County Executive Eileen Rehrmann ordered department heads to trim 2 percent from their budgets last week as the first step in coping witha $6.4 million loss in state aid.
But she pledged not to use the power granted last week by the General Assembly and governor allowingcounty executives to cut teacher salaries and other school spending.
"We can manage this round of cuts," county administrator Larry Klimovitz said. "But we know another round is coming in December or January."
Rehrmann will consider how to use county money to offset the state cuts.
The county has more than $9.8 million in unreserved money left over from fiscal 1991, which ended June 30.
Rehrmann set aside $5.8 million of that money last month to guarantee payment ofcounty debts in the event of a further decrease in revenue. She designated the other $4 million to offset cuts in state aid.
"Our planis to have (departments) that have had direct hits to absorb as muchas possible," Klimovitz said.
"We're not going to go out and say,'OK, we have $6.4 million in hits, we're going to put a Band-Aid on it and write checks for $6.4 million," he said.
The 2 percent cut Rehrmann ordered will take a $2.8 million bite out of the county's $140.9 million operating budget. Only the self-supporting sewer and water funds are exempt.
Rehrmann predicted another $2 million cut in state aid by January.
But she defused a potential confrontation over a State House amendment to its budget bill last week giving local governments limited authority to specify Board of Education spending cuts, including salary reductions.
"If things deteriorate further,we will continue to cooperate with the Board of Education," Rehrmannsaid.
"I'm not looking for any union give-backs."
State law grants spending autonomy to school boards and other semi-independent agencies once a locality passes its annual budget.
As in Harford, school budgets statewide typically account for more than half of local government spending.
The budget amendment was sought by Anne Arundel County Executive Robert R. Neall to help his county adjust to the loss of $17 million in state aid.
The amendment exempted cuts in teacher jobs and instructional material and equipment. But it gave counties sweeping powers until the fiscal year ends June 30 to eliminateother jobs and support services.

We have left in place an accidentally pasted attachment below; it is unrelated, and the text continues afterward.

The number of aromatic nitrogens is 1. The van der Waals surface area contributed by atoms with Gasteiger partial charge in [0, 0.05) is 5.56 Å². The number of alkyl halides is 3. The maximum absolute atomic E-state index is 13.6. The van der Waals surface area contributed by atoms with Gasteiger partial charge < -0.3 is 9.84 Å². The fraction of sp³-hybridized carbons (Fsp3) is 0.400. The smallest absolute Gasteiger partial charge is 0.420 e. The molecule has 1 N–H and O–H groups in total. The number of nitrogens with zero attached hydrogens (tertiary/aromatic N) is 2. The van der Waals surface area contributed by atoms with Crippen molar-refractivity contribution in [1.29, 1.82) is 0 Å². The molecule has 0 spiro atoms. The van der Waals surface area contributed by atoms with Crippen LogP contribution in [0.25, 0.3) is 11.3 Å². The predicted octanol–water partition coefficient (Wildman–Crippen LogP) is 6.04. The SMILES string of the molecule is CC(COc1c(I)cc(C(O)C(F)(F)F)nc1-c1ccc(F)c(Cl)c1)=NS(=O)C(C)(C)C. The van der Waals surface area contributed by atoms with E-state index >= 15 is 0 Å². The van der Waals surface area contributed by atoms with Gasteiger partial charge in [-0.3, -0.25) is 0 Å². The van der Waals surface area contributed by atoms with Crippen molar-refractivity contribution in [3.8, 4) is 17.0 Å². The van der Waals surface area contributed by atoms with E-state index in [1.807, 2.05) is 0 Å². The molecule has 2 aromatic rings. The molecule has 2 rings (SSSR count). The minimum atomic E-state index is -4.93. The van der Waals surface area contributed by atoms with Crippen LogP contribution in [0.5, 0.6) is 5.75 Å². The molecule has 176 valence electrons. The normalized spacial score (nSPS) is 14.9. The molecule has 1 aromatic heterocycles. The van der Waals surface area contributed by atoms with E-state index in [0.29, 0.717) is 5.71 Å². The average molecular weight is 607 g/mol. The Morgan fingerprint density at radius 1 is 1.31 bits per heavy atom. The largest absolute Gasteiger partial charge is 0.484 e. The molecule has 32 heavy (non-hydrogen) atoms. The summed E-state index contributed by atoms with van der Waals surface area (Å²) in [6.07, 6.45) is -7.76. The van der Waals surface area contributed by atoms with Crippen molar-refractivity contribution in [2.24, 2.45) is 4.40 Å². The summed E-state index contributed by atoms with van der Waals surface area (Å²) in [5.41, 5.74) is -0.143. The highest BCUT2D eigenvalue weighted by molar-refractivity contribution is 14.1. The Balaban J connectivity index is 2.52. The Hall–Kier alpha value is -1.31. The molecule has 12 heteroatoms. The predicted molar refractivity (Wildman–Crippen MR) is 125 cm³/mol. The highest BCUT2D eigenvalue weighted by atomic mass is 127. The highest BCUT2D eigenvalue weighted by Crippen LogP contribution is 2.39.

The measure spurred a protest inAnnapolis Tuesday night joined by Harford school officials, parents and residents.
School board member Percy Williams warned that the amendment would allow "politicians" to undermine ambitious plans to improve education in favor of avoiding tax increases.
"When they start finding that (their children) can't find jobs and the jobs require better skills, parents will take a different look," he said.
Themeasure usurps the school system's ability to determine its priorities, said Christine Haggett, president of the Harford County EducationAssociation, which represents 1,500 teachers.
"What's the need for a local board of education if anything it decides can be negated bya county executive?" she asked.
Harford Parent-Teacher Association president Victoria Kornick worried that Rehrmann will be tempted tobalance future county deficits by impounding school money.
"We have have a pretty good rapport with our county executive, but when it comes down to the almighty dollar that rapport might not be as strongas it should be," Kornick said.
Klimovitz said Rehrmann intends to maintain that good rapport by making future spending cuts a mutual effort between the school board and the county.
"We're going to maintain that our first priority is to keep everybody working," he said.
But if further erosion of state aid forces the possibility of layoffs, neither Klimovitz nor Rehrmann would rule out cutting salariescountywide.
Department heads were ordered to report this week whether they would have to lay off workers, limit services or eliminate programs if the county doesn't replace state aid that was cut last week.
Harford Community College President Richard Pappas will propose adding between $6 and $13 to the $43 county students pay per credithour to offset a loss of $1.5 million, or 10 percent of his budget.
The county health department could lose 20 employees it if absorbsa $559,126 cut, which amounts to almost 15 percent of its budget.
With an $819,419 cut, county schools escaped relatively unscathed compared to other Baltimore-area systems that lost million of dollars in support for social security and pensions.
The school system has $307,000 left over from last year to help limit cuts in maintenance and equipment purchases and other adjustments School Superintendent Ray R. Keech will propose to the board next month.